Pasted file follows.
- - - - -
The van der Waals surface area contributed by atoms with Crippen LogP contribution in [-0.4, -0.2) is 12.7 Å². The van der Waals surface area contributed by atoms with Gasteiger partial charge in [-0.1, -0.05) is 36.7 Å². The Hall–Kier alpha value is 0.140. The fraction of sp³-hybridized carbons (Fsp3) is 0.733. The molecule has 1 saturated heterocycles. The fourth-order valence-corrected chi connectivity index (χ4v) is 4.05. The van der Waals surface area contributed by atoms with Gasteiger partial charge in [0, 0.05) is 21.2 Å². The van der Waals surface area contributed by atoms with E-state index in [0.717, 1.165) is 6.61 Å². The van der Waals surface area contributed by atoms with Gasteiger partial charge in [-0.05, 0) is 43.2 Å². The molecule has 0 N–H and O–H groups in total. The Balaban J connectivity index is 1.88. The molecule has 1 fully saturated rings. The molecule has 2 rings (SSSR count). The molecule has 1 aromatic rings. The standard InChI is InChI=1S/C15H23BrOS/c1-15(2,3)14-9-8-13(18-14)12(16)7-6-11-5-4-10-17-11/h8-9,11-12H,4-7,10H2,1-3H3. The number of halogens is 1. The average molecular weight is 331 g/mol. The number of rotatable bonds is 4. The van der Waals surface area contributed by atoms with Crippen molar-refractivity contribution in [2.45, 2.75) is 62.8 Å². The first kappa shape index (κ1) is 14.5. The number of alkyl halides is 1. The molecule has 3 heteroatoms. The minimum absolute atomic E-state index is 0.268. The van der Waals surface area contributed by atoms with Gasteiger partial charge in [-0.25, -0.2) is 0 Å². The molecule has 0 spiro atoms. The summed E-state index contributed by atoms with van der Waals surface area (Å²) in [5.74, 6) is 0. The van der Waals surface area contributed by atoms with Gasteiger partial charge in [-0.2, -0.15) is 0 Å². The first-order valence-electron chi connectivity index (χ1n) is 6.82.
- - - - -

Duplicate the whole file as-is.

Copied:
The van der Waals surface area contributed by atoms with Crippen LogP contribution in [-0.4, -0.2) is 12.7 Å². The van der Waals surface area contributed by atoms with Gasteiger partial charge in [-0.1, -0.05) is 36.7 Å². The Hall–Kier alpha value is 0.140. The fraction of sp³-hybridized carbons (Fsp3) is 0.733. The molecule has 1 saturated heterocycles. The fourth-order valence-corrected chi connectivity index (χ4v) is 4.05. The van der Waals surface area contributed by atoms with Gasteiger partial charge in [0, 0.05) is 21.2 Å². The van der Waals surface area contributed by atoms with E-state index in [0.717, 1.165) is 6.61 Å². The van der Waals surface area contributed by atoms with Gasteiger partial charge in [-0.05, 0) is 43.2 Å². The molecule has 0 N–H and O–H groups in total. The Balaban J connectivity index is 1.88. The molecule has 1 fully saturated rings. The molecule has 2 rings (SSSR count). The molecule has 1 aromatic rings. The standard InChI is InChI=1S/C15H23BrOS/c1-15(2,3)14-9-8-13(18-14)12(16)7-6-11-5-4-10-17-11/h8-9,11-12H,4-7,10H2,1-3H3. The number of halogens is 1. The average molecular weight is 331 g/mol. The number of rotatable bonds is 4. The van der Waals surface area contributed by atoms with Crippen molar-refractivity contribution in [2.45, 2.75) is 62.8 Å². The first kappa shape index (κ1) is 14.5. The number of alkyl halides is 1. The molecule has 3 heteroatoms. The minimum absolute atomic E-state index is 0.268. The van der Waals surface area contributed by atoms with Gasteiger partial charge in [-0.25, -0.2) is 0 Å². The molecule has 0 spiro atoms. The summed E-state index contributed by atoms with van der Waals surface area (Å²) in [5.74, 6) is 0. The van der Waals surface area contributed by atoms with Gasteiger partial charge in [-0.2, -0.15) is 0 Å². The first-order valence-electron chi connectivity index (χ1n) is 6.82.